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. Last Updated: 07/27/2016

Kasyanov Aide Seeks Greener Pastures

Mikhail Delyagin, economic aide to Prime Minister Mikhail Kasyanov and an outspoken critic of the government's bid for accession to the World Trade Organization, quit the government Monday for academia.

The decision was by no means political, Delyagin said in a telephone interview.

Kasyanov's selection of Delyagin, 35, as his adviser on macroeconomics and natural monopolies in March 2002 came as a surprise to many. Delyagin had developed a reputation as a doomsayer, a protectionist and a staunch critic of the government's reform efforts, referring to 2001 as "the year in which hopes were crushed."

Delyagin's economic views contradicted those of liberal presidential adviser Andrei Illarionov and Economic Development and Trade Minister German Gref on many issues, including WTO accession, energy tariffs and debt repayment.

Observers and local media speculated that this opposition may have been precisely the reason Kasyanov hired Delyagin.

"The government declares its commitment to market liberalism, but Delyagin is your classical Keynesian," said Boris Kagarlitsky, who replaced Delyagin as the director of the Institute of Globalization Problems when he left for the government last year.

"It is not strange that he is leaving the government. What is strange is that he managed to stay there for such a long period of time," Kagarlitsky said.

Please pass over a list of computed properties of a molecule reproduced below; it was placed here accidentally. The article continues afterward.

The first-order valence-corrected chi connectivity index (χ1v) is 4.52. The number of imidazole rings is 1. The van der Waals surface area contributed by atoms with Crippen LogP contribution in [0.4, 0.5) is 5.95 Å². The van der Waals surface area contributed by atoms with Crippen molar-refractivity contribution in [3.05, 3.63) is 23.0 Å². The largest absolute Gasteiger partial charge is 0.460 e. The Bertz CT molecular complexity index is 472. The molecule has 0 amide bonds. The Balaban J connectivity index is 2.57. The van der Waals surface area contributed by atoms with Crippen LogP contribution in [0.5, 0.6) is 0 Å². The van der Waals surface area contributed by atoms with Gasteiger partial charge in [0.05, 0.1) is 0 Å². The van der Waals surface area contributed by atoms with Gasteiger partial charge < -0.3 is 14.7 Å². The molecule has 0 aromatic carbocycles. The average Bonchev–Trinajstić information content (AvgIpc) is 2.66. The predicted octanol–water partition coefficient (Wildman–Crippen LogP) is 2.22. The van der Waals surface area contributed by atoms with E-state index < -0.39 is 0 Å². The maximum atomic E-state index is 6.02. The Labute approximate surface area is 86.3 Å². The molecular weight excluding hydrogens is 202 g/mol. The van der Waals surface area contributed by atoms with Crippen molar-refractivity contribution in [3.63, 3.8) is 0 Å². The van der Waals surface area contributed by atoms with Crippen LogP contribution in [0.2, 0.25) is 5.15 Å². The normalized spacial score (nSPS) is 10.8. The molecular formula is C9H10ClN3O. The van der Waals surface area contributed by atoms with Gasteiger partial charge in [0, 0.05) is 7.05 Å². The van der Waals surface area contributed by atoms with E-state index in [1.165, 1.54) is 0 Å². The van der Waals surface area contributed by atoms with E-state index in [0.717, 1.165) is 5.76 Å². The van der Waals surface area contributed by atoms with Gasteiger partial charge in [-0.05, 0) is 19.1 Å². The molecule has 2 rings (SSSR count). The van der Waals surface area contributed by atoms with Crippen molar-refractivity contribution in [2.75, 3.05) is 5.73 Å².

It was not Delyagin's first foray among the ruling elite. Previously, he served as an adviser to then-President Boris Yeltsin and then-deputy prime ministers Anatoly Kulikov and Boris Nemtsov. Following the financial crisis of August 1998, he advised then-First Deputy Prime Minister Yury Maslyukov, a Communist.

Kommersant suggested Monday that Delyagin was leaving the government to head an "independent research center sponsored by Roman Abramovich and Oleg Deripaska."

Delyagin denied this.

"I have been dreaming for something like this to happen, but apparently the oligarchs forgot to tell me," he joked. "The only thing that is true in this article is that I am indeed quitting my job."

Delyagin, who holds a doctoral degree in economics, said his main goal is a return to academia. "Unfortunately it is impossible to combine my current responsibilities as an adviser with serious academic work," he said.

His official position made it difficult for him to state his personal views publicly. "For someone as outspoken as Delyagin this was a tragedy," Kagarlitsky said.

Delyagin, who was still at his post Monday, plans to return to the Institute of Globalization Problems, which he ran prior to his appointment as Kasyanov's adviser and where he is currently the chairman of the board, in order to concentrate on research.

"He is officially returning to the institute. Tomorrow I am going to take care of all the paperwork," Kagarlitsky said.